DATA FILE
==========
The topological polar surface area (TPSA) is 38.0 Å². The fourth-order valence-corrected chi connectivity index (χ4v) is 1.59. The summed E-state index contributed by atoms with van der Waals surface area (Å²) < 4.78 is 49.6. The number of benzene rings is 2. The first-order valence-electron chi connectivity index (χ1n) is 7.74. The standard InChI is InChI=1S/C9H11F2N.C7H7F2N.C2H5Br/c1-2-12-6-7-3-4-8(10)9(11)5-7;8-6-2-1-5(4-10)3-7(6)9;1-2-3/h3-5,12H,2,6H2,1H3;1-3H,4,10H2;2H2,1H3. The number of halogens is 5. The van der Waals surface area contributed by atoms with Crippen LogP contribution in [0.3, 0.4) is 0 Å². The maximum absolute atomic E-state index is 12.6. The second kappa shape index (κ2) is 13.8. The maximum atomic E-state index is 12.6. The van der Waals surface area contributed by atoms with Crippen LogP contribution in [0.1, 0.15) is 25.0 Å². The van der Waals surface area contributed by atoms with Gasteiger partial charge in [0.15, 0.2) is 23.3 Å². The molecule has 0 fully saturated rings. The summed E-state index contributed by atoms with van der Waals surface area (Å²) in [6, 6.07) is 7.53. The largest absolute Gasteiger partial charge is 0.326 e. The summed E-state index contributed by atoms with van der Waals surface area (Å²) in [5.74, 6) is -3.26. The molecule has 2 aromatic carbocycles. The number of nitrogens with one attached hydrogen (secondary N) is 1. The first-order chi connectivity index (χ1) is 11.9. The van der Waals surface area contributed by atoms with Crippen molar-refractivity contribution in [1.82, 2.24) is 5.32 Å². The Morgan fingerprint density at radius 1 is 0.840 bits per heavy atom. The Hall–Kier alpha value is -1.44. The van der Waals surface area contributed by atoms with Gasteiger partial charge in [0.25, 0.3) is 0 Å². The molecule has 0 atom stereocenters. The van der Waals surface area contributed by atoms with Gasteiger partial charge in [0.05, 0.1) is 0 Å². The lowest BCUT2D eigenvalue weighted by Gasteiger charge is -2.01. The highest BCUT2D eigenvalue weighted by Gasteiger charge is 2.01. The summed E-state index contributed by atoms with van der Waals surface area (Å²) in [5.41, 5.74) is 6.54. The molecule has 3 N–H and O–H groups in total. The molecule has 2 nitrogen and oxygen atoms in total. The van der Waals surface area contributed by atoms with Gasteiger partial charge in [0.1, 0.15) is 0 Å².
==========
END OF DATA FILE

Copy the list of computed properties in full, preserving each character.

The topological polar surface area (TPSA) is 38.0 Å². The fourth-order valence-corrected chi connectivity index (χ4v) is 1.59. The summed E-state index contributed by atoms with van der Waals surface area (Å²) < 4.78 is 49.6. The number of benzene rings is 2. The first-order valence-electron chi connectivity index (χ1n) is 7.74. The standard InChI is InChI=1S/C9H11F2N.C7H7F2N.C2H5Br/c1-2-12-6-7-3-4-8(10)9(11)5-7;8-6-2-1-5(4-10)3-7(6)9;1-2-3/h3-5,12H,2,6H2,1H3;1-3H,4,10H2;2H2,1H3. The number of halogens is 5. The van der Waals surface area contributed by atoms with Crippen LogP contribution in [0.3, 0.4) is 0 Å². The maximum absolute atomic E-state index is 12.6. The second kappa shape index (κ2) is 13.8. The maximum atomic E-state index is 12.6. The van der Waals surface area contributed by atoms with Crippen LogP contribution in [0.1, 0.15) is 25.0 Å². The van der Waals surface area contributed by atoms with Gasteiger partial charge in [0.15, 0.2) is 23.3 Å². The molecule has 0 fully saturated rings. The summed E-state index contributed by atoms with van der Waals surface area (Å²) in [6, 6.07) is 7.53. The largest absolute Gasteiger partial charge is 0.326 e. The summed E-state index contributed by atoms with van der Waals surface area (Å²) in [5.74, 6) is -3.26. The molecule has 2 aromatic carbocycles. The number of nitrogens with one attached hydrogen (secondary N) is 1. The first-order chi connectivity index (χ1) is 11.9. The van der Waals surface area contributed by atoms with Crippen molar-refractivity contribution in [1.82, 2.24) is 5.32 Å². The Morgan fingerprint density at radius 1 is 0.840 bits per heavy atom. The Hall–Kier alpha value is -1.44. The van der Waals surface area contributed by atoms with Gasteiger partial charge in [0.25, 0.3) is 0 Å². The molecule has 0 atom stereocenters. The van der Waals surface area contributed by atoms with Gasteiger partial charge in [0.05, 0.1) is 0 Å². The lowest BCUT2D eigenvalue weighted by Gasteiger charge is -2.01. The highest BCUT2D eigenvalue weighted by Gasteiger charge is 2.01. The summed E-state index contributed by atoms with van der Waals surface area (Å²) in [5.41, 5.74) is 6.54. The molecule has 3 N–H and O–H groups in total. The molecule has 2 nitrogen and oxygen atoms in total. The van der Waals surface area contributed by atoms with Gasteiger partial charge in [0.1, 0.15) is 0 Å².